Monday’s Column: Neal At The Cross
Writing to a church filled with multiple ethnic groups, Paul has a broad goal in mind in writing the Roman epistle. Having dedicated himself to “world-wide” evangelism, as Acts and his letters show, his heart was on more than winning Jews in one small part of the world.
In Romans ten, Paul is reaching the crescendo of the doctrinal argument he makes in Romans 1:15-17 about salvation through faith in Christ. In the middle of the chapter, he states some principles that are worthy of our attention. Consider briefly Romans 10:5-17.
Here, we have the message expressed (5-10). It is the message Paul has been stressing throughout the letter, a message of “righteousness based on faith” (6). It is a word of faith (8), one emphasizing what the scriptures say (Paul quotes Deut. 30:12, 14, 21, Psa. 19:4, Isa. 28:16, 52:7, 53:1, 65:1-2, and Joel 2:32 just from Rom. 10:6-21), and a message meant to touch the heart (8) and lead one to eternal salvation (9-10). Thankfully, the same word that tells us to “make disciples” tells us to do that through the divine message of scripture.
We also have the men envisioned (11-13). Twice, Paul says that “whoever” (11,13) calls on the name of the Lord will be saved. The Lord’s riches are for “all who call on Him” (12). He makes no distinction between Jew and Greek (12). That underscores the biblical idea that God wants all men everywhere to be saved (cf. 1 Tim. 2:4).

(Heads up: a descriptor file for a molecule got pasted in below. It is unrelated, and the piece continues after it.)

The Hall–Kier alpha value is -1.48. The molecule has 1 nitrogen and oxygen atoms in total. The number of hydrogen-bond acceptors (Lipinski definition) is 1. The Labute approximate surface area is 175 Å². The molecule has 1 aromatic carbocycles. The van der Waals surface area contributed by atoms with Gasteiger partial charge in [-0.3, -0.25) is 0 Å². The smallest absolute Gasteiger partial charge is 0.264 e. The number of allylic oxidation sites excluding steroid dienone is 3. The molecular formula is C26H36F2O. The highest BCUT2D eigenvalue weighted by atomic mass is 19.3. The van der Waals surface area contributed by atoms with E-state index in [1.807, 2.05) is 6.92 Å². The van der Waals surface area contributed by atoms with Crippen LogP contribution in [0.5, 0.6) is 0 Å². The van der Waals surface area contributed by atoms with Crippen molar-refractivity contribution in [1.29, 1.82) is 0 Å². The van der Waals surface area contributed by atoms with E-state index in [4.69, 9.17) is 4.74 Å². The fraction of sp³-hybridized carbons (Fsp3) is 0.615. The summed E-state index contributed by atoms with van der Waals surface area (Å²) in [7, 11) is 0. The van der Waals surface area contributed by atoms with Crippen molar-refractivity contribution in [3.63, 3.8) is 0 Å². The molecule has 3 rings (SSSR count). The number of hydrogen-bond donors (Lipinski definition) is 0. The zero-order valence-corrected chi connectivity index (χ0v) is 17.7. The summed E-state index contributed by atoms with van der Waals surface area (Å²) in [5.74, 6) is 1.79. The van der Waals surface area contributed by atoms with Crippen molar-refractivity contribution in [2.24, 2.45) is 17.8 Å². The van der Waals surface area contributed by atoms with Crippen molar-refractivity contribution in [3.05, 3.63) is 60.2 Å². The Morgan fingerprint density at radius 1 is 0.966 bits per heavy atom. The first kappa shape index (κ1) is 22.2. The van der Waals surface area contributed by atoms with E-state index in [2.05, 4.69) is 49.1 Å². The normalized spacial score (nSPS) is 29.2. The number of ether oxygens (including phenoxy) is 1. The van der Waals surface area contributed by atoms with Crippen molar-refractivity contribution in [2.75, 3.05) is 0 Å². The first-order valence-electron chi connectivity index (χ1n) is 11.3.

We have the means executed (14-16). Paul exalts preaching and preachers. This is honorable work requiring honorable people. They are an indispensable part of God’s soul-winning plan (14). They are divinely sent (15). They are positively described (15b). They dispense good news (16). As Paul writes Corinth, preaching is God’s medium for saving men’s souls (1 Cor. 1:18).
Finally, we have the mission embodied (17). The word of Christ must be heard, and faith results by hearing that word. People do not teach themselves. Societies are not won accidentally or incidentally. There must be deliberate, often sacrificial, activity—preaching, planting seed, and perseverant persistence—to fulfill that mission.
We have mission work to do right here. We have it to do daily at our jobs and in our more immediate communities and neighborhoods. Whether you are going across the street or around the world, fulfill your mission!
One thought on “Mission Possible”
Thanks and AMEN!!!